Alaska, Canada tribal members talk of shared interests in protecting rivers

Tribal members from both sides of the U.S.-Canada border — the headwaters and downstream region of the Stikine River — talked about strengthening their relationship when they met at the recent Sharing Our Knowledge conference in Wrangell.

One of the common interests bringing the Indigenous people together is their concern for the river — protecting and preserving its salmon runs that have fed tribal members for generations.

The discussions during the conference were about “connecting and cementing those relationships,” said Christie Jamieson, assistant executive director of the Southeast Alaska Indigenous Transboundary Commission.

The organization is campaigning for a permanent ban on toxic mine waste dams and a temporary halt to mining in Canada near the Taku, Stikine and Unuk rivers that start in Canada and flow through Alaska to the sea.

About 200 people traveled to Wrangell for the conference of Tlingit-Haida-Tsimshian tribes and clans Sept. 7-11. The attendees included Kirby Muldoe “Hup Wil Lax A,” of Tsimshian and Gitxsan descent from New Hazelton, British Columbia, and Guujaaw “Gidansda Giindajin Haawasti Guujaaw,” the heredity leader of Haida Gwaii, also of British Columbia.

The two Canadian tribal leaders — along with Jamieson and Elizabeth Peterson, both descendants of the last Tlingit Chief Shakes — spoke at an event the first night of the conference. “The focus was on rebuilding relationships between the headwater First Nations and the downstream Alaska tribes sharing the Stikine River,” the transboundary commission said in a prepared statement.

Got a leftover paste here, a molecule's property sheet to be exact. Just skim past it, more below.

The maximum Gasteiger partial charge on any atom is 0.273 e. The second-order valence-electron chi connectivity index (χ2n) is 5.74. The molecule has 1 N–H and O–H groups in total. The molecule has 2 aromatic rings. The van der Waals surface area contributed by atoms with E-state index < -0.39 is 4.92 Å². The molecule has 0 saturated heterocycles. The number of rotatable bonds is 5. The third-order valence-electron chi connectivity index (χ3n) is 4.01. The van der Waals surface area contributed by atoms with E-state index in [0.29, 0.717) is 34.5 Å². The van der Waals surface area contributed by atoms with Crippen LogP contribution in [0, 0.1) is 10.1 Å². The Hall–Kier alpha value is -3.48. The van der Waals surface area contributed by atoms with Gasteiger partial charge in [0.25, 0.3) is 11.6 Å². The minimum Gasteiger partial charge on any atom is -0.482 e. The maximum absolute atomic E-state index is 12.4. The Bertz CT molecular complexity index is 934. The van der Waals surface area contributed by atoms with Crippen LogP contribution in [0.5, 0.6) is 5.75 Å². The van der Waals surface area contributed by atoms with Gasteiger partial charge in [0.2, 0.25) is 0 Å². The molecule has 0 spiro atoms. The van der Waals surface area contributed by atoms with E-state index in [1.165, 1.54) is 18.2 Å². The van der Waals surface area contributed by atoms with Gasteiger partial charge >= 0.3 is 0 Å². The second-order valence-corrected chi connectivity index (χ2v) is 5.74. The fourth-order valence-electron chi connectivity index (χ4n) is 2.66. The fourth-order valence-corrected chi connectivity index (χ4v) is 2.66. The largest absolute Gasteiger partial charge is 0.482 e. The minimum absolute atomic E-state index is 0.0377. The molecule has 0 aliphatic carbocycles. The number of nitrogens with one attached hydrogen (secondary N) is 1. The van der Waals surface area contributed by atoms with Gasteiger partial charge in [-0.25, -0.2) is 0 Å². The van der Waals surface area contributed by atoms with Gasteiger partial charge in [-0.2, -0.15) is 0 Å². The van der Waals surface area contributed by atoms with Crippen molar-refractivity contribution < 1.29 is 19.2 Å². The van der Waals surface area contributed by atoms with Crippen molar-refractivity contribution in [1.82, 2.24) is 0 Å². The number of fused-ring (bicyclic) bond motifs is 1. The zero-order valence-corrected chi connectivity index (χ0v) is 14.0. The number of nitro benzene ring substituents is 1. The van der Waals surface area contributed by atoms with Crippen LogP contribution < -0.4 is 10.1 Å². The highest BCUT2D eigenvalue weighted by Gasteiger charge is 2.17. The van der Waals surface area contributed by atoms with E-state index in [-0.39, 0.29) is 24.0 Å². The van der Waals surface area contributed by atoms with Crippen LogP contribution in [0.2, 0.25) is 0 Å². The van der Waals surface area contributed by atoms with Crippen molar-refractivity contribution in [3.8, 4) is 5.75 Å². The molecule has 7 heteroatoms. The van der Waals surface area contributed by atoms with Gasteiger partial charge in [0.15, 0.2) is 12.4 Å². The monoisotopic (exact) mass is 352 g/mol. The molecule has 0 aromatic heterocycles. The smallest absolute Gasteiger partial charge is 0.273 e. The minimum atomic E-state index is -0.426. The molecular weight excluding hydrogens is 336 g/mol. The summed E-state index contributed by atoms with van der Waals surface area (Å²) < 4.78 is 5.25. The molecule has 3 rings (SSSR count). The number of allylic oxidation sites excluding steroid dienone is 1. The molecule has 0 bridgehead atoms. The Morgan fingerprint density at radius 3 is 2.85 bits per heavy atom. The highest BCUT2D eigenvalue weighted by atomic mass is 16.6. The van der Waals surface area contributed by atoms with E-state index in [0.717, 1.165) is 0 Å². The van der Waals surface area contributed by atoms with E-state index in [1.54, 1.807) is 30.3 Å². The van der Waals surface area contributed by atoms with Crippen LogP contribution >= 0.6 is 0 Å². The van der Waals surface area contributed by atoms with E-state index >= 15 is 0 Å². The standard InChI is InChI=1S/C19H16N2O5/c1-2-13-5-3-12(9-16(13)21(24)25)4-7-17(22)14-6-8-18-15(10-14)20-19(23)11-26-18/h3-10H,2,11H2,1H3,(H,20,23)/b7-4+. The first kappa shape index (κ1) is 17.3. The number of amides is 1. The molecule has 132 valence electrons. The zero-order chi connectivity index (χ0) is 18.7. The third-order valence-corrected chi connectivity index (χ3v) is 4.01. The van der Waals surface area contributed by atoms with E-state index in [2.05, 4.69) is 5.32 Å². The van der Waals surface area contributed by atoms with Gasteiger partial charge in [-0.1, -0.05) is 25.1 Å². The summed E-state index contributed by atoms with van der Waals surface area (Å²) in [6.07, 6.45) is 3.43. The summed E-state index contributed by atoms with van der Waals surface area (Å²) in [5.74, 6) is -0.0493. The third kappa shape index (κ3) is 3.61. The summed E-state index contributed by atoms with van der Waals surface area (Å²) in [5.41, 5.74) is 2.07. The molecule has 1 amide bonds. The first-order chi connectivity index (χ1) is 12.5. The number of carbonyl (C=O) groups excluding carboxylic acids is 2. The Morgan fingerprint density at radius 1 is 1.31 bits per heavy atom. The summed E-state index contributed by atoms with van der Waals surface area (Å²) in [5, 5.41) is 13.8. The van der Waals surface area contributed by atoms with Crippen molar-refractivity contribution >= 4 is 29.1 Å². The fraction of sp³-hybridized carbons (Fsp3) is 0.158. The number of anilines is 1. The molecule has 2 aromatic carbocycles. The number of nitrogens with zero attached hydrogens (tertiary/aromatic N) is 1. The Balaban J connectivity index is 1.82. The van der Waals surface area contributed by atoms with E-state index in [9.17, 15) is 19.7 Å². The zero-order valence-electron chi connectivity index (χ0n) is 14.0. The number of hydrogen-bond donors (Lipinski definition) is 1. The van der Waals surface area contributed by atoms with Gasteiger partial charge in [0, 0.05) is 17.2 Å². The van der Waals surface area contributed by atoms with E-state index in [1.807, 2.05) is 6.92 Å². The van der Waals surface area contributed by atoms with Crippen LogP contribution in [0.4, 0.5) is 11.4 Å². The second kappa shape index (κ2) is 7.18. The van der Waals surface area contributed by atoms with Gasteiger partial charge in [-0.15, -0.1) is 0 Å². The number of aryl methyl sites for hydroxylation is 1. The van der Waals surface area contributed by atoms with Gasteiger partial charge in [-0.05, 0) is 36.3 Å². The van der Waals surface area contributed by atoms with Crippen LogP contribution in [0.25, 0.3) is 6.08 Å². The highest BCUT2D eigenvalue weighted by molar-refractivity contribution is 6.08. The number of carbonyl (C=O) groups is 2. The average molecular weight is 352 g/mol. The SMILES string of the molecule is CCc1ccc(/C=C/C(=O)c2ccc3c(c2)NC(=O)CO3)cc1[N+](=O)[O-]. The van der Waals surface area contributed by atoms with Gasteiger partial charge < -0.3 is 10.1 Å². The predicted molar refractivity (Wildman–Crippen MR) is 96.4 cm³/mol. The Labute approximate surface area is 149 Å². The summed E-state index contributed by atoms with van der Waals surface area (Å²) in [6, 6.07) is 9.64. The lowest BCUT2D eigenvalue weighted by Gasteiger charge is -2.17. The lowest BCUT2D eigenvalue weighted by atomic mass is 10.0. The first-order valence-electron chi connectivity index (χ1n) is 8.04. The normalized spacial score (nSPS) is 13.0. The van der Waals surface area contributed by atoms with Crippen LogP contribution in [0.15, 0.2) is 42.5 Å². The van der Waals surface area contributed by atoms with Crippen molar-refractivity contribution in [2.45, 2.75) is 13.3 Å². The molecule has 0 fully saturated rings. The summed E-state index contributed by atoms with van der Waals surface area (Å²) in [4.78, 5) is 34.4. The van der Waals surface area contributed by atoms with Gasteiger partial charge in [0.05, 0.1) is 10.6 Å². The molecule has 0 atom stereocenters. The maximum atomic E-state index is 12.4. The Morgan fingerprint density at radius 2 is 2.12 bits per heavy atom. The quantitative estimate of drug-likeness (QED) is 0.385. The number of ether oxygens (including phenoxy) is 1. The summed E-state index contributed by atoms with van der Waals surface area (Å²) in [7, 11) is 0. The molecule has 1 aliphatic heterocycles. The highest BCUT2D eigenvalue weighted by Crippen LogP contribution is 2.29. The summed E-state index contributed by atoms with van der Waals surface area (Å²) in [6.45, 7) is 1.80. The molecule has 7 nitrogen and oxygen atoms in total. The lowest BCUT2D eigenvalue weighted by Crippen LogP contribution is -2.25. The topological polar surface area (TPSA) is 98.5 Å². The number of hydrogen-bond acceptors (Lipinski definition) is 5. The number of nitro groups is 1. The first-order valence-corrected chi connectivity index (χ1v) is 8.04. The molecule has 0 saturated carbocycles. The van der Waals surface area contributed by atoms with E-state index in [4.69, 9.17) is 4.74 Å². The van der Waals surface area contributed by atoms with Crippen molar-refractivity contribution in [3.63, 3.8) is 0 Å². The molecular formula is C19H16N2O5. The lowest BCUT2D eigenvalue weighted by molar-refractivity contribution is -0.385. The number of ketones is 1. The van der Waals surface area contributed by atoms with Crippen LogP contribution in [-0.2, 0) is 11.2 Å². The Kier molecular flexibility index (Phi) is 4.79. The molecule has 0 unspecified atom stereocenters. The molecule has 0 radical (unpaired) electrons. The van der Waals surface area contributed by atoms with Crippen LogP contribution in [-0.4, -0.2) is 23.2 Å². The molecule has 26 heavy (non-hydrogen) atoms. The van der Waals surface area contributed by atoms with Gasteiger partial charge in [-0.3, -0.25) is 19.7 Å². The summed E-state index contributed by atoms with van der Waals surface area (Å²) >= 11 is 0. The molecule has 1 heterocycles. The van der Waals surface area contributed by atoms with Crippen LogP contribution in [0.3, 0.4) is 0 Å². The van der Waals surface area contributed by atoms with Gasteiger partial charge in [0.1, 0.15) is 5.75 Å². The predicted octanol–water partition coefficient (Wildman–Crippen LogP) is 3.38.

The commission’s executive director, Guy Archibald, presented on the second day of the conference, talking about protecting food resources and an upcoming Wrangell seafood consumption survey. “Collecting this data is critical to support setting water quality criteria stringent enough to protect the health of tribal citizens who eat a lot of seafood, and also to protect the continued abundance of these food sources for future generations,” the commission said in its statement.

Transboundary commission members also met with the Taku River Tlingit First Nations Land Guardian program and a delegation representing the Teslin Tlingit Council from Canada’s Yukon Territory.

In its continuing effort to learn more about mining near transboundary rivers, Jamieson said she and others from the commission planned to attend a mining conference of the Upper Columbia United Tribes this week in Wenatchee, Washington.

 

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